In addition, water utilities would be required to replaced their portion of a lead service line any time a resident decides to replace the lead pipe leading to his or her home. In communities that exceed the 15 parts per billion federal action level, officials would be required to replace a minimum of three percent of lead service lines annually.

That’s actually a more lenient standard than the current minimum requirement of seven percent. EPA officials have said that while lead line replacements are the ultimate goal, the new rule is also aimed at addressing water problems in the short term, as well. But the chance is unlikely to sit well with some public health advocates.

“That’s just staggering to me,” said Olson, noting that the amended requirement could significantly extend the time it takes to rid a community of its lead pipes. “It’s exactly the opposite of what we should be doing.”

Finally, local utilities will be required for the first time to test for lead in child-care facilities and schools, many of which until now have faced virtually no state or federal laws that require testing.

While lead exposures have fallen since Congress banned the use of lead pipes in 1986, the toxic metal remains in plumbing fixtures around the country, as well as in millions of underground pipes. Replacing all those pipes could cost as much as $80 billion, according to one EPA estimate, an expense that could fall largely to homeowners and cash-strapped cities.

The EPA was already years into revamping the much criticized lead and copper rule when the water crisis in Flint first gained national attention in 2015. The episode exposed thousands of young children in the city to alarming levels of lead, which can cause irreversible cognitive damage and other health problems, and it put a public spotlight on officials at every level who had failed to prevent the catastrophe.

“It clearly needs to be strengthened,” then-EPA Administrator Gina McCarthy said during a 2016 hearing, even as she insisted that the Flint debacle stemmed from Michigan’s failure to enforce the existing law.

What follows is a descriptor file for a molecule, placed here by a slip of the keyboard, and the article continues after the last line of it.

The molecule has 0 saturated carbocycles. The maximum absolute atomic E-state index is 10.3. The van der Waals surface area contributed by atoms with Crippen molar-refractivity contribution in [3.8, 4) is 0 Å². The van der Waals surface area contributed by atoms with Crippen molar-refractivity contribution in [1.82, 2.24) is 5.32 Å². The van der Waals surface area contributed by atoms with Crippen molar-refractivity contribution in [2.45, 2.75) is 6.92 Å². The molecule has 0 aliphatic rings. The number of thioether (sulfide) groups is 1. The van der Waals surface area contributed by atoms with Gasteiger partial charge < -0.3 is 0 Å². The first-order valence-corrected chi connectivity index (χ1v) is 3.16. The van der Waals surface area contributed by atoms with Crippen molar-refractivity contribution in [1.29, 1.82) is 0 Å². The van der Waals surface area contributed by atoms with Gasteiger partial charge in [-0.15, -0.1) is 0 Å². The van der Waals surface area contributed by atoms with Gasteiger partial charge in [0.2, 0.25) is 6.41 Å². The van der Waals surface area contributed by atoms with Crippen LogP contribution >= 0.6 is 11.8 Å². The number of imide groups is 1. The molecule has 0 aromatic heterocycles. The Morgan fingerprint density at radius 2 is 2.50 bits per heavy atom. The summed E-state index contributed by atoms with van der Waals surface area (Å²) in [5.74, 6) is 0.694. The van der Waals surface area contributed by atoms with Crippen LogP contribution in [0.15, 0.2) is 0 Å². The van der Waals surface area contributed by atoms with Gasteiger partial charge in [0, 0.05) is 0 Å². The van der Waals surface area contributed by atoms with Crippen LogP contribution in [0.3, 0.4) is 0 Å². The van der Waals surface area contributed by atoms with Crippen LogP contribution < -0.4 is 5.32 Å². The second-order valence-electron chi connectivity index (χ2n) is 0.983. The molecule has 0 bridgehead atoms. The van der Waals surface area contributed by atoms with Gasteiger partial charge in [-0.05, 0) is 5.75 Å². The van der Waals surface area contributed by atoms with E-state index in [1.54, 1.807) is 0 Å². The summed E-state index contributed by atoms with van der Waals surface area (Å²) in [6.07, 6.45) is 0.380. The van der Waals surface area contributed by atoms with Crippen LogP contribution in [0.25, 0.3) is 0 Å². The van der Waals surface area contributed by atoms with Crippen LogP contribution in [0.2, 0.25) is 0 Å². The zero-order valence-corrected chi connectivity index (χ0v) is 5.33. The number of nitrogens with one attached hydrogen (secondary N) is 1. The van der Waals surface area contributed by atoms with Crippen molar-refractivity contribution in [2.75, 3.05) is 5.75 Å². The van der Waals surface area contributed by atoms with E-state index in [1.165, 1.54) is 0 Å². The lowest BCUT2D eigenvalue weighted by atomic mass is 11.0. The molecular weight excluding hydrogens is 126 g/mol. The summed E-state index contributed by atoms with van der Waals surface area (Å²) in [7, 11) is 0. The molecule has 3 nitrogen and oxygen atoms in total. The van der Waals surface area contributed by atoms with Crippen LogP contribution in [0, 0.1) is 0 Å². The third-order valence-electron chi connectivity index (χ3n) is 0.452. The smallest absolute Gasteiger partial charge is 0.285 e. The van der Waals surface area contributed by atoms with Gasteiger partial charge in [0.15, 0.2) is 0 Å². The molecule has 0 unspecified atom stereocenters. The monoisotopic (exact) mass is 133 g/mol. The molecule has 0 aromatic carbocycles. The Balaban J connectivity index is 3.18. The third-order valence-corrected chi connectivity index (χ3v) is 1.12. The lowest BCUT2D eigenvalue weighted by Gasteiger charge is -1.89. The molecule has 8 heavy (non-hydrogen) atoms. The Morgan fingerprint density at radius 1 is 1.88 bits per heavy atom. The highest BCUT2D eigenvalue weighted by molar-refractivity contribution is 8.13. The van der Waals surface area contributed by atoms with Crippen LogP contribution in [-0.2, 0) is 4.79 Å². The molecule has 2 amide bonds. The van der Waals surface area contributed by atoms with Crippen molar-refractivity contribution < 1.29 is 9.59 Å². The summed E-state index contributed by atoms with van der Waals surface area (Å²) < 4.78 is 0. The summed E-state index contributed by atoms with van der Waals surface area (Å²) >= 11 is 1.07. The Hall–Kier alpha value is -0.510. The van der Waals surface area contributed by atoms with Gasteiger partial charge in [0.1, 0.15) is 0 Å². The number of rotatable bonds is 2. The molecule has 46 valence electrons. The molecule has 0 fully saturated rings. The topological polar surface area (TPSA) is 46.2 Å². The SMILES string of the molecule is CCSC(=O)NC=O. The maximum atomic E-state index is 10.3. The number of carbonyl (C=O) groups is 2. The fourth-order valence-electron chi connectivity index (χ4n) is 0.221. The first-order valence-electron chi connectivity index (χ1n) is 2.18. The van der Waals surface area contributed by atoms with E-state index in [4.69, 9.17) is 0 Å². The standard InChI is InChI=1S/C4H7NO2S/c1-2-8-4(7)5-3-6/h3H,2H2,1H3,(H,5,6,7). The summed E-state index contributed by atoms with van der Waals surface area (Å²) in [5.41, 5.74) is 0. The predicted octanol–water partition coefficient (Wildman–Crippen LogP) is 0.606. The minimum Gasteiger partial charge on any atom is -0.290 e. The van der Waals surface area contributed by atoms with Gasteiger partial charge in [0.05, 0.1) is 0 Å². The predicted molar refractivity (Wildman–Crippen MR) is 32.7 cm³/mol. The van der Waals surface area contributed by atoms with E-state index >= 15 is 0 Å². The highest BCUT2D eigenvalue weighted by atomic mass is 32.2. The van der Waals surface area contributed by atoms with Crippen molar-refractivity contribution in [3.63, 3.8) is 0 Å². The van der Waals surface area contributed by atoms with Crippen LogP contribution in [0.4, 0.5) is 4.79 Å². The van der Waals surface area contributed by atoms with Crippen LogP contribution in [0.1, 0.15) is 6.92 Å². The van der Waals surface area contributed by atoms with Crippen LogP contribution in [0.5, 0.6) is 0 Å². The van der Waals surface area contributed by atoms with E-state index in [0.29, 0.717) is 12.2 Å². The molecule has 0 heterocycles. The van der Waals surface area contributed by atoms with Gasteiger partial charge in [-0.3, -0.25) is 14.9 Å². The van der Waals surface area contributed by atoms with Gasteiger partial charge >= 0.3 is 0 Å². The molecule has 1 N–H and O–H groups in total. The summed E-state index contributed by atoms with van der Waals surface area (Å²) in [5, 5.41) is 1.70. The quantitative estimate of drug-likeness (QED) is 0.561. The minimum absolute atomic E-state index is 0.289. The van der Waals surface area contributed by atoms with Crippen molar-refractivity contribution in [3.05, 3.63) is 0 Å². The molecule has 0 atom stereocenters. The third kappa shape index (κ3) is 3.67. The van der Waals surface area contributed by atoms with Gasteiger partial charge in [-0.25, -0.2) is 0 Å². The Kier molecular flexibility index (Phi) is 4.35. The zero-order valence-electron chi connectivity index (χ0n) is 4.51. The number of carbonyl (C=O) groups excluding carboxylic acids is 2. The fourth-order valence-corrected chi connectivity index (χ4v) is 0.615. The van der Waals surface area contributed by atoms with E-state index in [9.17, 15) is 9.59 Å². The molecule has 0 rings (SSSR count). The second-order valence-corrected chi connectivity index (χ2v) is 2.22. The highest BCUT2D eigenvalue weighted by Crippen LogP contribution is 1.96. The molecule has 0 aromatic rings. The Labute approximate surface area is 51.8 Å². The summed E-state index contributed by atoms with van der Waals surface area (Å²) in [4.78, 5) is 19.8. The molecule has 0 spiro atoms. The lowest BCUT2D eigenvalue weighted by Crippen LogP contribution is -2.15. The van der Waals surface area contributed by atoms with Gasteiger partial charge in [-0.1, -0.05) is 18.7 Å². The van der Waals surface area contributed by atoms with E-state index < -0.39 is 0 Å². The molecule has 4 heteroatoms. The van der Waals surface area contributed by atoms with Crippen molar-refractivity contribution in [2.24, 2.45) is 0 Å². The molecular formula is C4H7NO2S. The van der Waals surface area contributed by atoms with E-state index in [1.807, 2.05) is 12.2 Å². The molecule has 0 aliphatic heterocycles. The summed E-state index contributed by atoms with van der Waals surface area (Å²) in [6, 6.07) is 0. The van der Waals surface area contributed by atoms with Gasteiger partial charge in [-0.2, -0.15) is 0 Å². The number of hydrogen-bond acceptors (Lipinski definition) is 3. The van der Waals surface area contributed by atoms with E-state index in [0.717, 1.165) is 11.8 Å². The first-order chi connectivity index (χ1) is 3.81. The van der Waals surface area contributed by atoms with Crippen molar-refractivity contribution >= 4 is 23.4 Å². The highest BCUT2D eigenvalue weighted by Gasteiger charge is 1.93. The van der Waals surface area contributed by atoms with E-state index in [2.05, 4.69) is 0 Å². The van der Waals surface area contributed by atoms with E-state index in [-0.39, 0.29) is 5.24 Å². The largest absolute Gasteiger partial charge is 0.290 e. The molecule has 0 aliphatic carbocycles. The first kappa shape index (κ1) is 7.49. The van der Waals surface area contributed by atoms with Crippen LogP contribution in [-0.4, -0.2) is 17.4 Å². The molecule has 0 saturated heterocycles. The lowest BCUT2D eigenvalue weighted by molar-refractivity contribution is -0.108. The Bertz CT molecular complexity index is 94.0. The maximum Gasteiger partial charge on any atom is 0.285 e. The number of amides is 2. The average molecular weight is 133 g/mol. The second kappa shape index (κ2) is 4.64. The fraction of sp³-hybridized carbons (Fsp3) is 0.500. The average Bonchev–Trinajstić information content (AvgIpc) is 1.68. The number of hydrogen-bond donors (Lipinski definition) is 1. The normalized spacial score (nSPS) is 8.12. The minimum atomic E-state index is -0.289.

Environmental activists have long argued that the federal rules are too easy to evade and too seldom enforced, and that such shortcomings have contributed to water crises in the District, Flint and more recently in Newark Some state and local officials in charge of implementing the rules have called the requirements too complex and unwieldy. The water industry and individual communities have fretted over the associated costs.

The new proposal does not go as far as some environmental and public health advocates would like. For example, it does not set one enforceable standard for lead, known as a “maximum contaminant level,” as it does for other harmful substances in water. Nor does it require the estimated 6 million lead service lines that remain underground around the country be replaced in the short term.

The new rule, which will be open for comment for 60 days, also does not lower the agency’s “action level” for lead, which remains more lenient than new regulations put in place by Michigan in 2018. There, lawmakers plan to reduce the threshold to 12 parts per billion and require that all lead service lines in the state be replaced by 2040, unless a utility can demonstrate that it needs longerto implement the rule.

Edwards, who has seen water crisis after water crisis endanger residents and erode public trust in government, said none of the EPA’s proposed changes will matter unless public officials do what they haven’t always done in the past.

“Enforcement,” he said, “is everything.”